Israel’s Supreme Court on Monday issued a landmark ruling, ordering the government to award citizenship to a handful of residents who converted to Judaism through non-Orthodox institutions while living in Israel.
The case, which made its way through the justice system for more than 15 years, quickly and predictably turned into a hot topic for lawmakers across the political spectrum on Monday evening, and is expected to be featured prominently by both liberal and religious parties in the few weeks remaining until the March 23 elections.
In past rulings, the Supreme Court forced Jerusalem’s government to recognize as citizens those who came to Israel after converting to Judaism through the Reform or Conservative movements abroad.
The court also recently authorized residents living in Israel, who had undergone private Orthodox conversion in the country – as opposed to through the state-supervised process – to receive citizenship.
Monday’s decision, given after a decade and a half of government procrastination, extended this relief to those who converted through non-Orthodox routes in Israel.
Under the nation’s Law of Return, any person who was born to a Jewish mother, who has a Jewish father or grandfather, or themselves converted to Judaism, is entitled to Israeli citizenship. That conversion clause, according to the justices’ interpretation, will now apply to Reform and Conservative converts in Israel as well as Orthodox ones.
“It’s really a trivial step for the court, since it recognized similar precedents in the past,” Dr. Shuki Friedman, director of the Center for Religion, Nation and State at the Israel Democracy Institute, told The Media Line.
“This isn’t groundbreaking, to be honest, it’s more symbolic than anything else. The main point here is the formal recognition of other streams of Judaism. The ultra-Orthodox are waging an all-out war against legitimizing anything that isn’t their form of Judaism,” Friedman said.
The judgment has already become a major point of contention in Israel’s current election campaign and was slammed by religious lawmakers, who vowed to overturn it via a bill in the next parliamentary session.
Interior Minister Aryeh Deri, who heads the Sephardic ultra-Orthodox Shas Party, panned the court’s decision and promised to pass a law “immediately following the elections,” cementing the Orthodox institutions as the only legally recognized method of conversion.
His partners in the Ashkenazi ultra-Orthodox United Torah Judaism Party called the verdict a “disaster for the term ‘Jewish State.’ For generations, the Jewish people recognized their faith and religion without forgeries and imitations.”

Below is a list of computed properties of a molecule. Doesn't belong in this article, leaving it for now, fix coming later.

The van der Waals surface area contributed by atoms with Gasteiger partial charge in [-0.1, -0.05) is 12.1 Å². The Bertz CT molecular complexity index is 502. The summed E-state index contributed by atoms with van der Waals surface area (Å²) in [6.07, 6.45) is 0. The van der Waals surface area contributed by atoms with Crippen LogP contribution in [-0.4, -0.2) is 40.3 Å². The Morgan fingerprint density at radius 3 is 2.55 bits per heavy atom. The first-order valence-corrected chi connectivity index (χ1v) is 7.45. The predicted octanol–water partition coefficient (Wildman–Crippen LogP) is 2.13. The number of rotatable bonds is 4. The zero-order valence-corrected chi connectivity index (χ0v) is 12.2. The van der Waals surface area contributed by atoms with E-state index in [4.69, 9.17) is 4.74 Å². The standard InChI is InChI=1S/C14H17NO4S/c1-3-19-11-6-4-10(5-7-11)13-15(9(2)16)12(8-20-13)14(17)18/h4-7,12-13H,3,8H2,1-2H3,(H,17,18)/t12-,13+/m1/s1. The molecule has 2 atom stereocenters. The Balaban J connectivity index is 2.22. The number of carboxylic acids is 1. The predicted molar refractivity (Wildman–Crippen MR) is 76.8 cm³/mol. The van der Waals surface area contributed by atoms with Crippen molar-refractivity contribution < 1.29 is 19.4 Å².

The justices’ “activism,” the ultra-Orthodox lawmakers warned, “threatens to tear us from within.”
This isn’t groundbreaking, to be honest, it’s more symbolic than anything else. The main point here is the formal recognition of other streams of Judaism. The ultra-Orthodox are waging an all-out war against legitimizing anything that isn’t their form of Judaism
Yet, Chief Justice Esther Hayut in her ruling insisted the court had afforded parliament more than enough time to pass a coherent bill regulating the nation’s conversion process.
“Once it was made clear that the chances of reaching an agreed settlement of the issue were non-existent, and that a legislative process was also not on the horizon, a verdict is inevitable,” Hayut wrote in the decision.
“That certainly does not bar the Knesset from pouring additional or different content into the conversion concept, as it sees fit,” she added.
Gilad Kariv, No. 4 on the Labor Party’s candidates list for parliament and the executive director of the Israel Movement for Reform and Progressive Judaism, was one of the case’s lead plaintiffs.
Kariv welcomed the ruling, saying it “protected Israel’s basic principles as the land of the entire Jewish people, and as a democratic country committed to its citizens’ religious freedoms.”
Kariv’s fellow petitioner, Nicole Maor, who is the director of Israel Religious Action’s Legal Aid Center for Olim (Jewish immigrants), vowed to oppose any legislative attempt by the movement’s political rivals that will endanger Monday’s ruling.
“This is crucial mainly for Israel’s relations with the Jewish Diaspora, it tells them everyone is welcome here,” Maor told The Media Line.
“Cursing us isn’t new, the threats to overturn this accomplishment by overriding bills isn’t new. But the harm that will be done to Israel’s connection with our fellow Jews abroad, if this is changed, will be so significant that I don’t believe any government will go down that road,” she said.
As for the how the Reform or Conservative conversion processes differ from the Orthodox one, Maor explains that they are actually quite similar.
“They both take about a year and include studying Judaism, committing to be a part of an established Jewish community, praying in synagogue, etc. The difference is in the subjects studied,” she said.
This is crucial mainly for Israel’s relations with the Jewish Diaspora, it tells them everyone is welcome here
Instead of following the strict Orthodox method that “doesn’t recognize any advancements in Judaism over the years,” she explained, the Reform movement’s converts learn that the religion is “a living tree, which progresses and includes women, and equality and different views. It’s a pluralistic approach that is the antithesis to Orthodoxy.”
With exactly three weeks left until Israelis go to the polls for the fourth time in two years, Monday’s events may prove decisive in swaying the still many undecided voters.
“It’s clear this will stay on the public agenda,” Friedman said. “The separation of religion and state, as well as the Supreme Court’s perceived activism” which usually riles the conservative, right-wing vote, could now take center stage.